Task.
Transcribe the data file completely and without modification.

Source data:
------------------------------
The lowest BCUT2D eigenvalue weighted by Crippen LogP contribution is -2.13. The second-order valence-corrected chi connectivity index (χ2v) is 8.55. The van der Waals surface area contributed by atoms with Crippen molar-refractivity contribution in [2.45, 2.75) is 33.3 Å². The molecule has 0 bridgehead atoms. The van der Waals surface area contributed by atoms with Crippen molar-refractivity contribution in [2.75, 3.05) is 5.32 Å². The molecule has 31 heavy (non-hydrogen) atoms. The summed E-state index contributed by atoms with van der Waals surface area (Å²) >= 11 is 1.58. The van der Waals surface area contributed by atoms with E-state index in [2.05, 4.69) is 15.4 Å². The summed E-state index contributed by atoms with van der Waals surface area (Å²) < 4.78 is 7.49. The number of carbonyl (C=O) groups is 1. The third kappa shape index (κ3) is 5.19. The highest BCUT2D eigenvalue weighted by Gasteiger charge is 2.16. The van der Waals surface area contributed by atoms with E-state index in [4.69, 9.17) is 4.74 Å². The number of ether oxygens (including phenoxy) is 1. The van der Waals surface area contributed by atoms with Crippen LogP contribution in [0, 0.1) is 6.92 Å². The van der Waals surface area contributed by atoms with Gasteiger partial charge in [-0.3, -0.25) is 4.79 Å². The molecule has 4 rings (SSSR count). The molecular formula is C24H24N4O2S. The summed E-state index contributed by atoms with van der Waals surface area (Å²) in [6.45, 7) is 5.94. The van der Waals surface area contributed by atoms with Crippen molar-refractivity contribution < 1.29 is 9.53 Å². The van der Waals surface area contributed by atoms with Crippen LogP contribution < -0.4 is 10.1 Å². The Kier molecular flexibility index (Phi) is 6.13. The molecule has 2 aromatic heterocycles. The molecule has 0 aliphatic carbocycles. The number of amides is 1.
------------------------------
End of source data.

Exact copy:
The lowest BCUT2D eigenvalue weighted by Crippen LogP contribution is -2.13. The second-order valence-corrected chi connectivity index (χ2v) is 8.55. The van der Waals surface area contributed by atoms with Crippen molar-refractivity contribution in [2.45, 2.75) is 33.3 Å². The molecule has 0 bridgehead atoms. The van der Waals surface area contributed by atoms with Crippen molar-refractivity contribution in [2.75, 3.05) is 5.32 Å². The molecule has 31 heavy (non-hydrogen) atoms. The summed E-state index contributed by atoms with van der Waals surface area (Å²) >= 11 is 1.58. The van der Waals surface area contributed by atoms with E-state index in [2.05, 4.69) is 15.4 Å². The summed E-state index contributed by atoms with van der Waals surface area (Å²) < 4.78 is 7.49. The number of carbonyl (C=O) groups is 1. The third kappa shape index (κ3) is 5.19. The highest BCUT2D eigenvalue weighted by Gasteiger charge is 2.16. The van der Waals surface area contributed by atoms with E-state index in [4.69, 9.17) is 4.74 Å². The number of ether oxygens (including phenoxy) is 1. The van der Waals surface area contributed by atoms with Crippen LogP contribution in [0, 0.1) is 6.92 Å². The van der Waals surface area contributed by atoms with Gasteiger partial charge in [-0.3, -0.25) is 4.79 Å². The molecule has 4 rings (SSSR count). The molecular formula is C24H24N4O2S. The summed E-state index contributed by atoms with van der Waals surface area (Å²) in [6.45, 7) is 5.94. The van der Waals surface area contributed by atoms with Crippen molar-refractivity contribution < 1.29 is 9.53 Å². The van der Waals surface area contributed by atoms with Crippen LogP contribution < -0.4 is 10.1 Å². The Kier molecular flexibility index (Phi) is 6.13. The molecule has 2 aromatic heterocycles. The molecule has 0 aliphatic carbocycles. The number of amides is 1.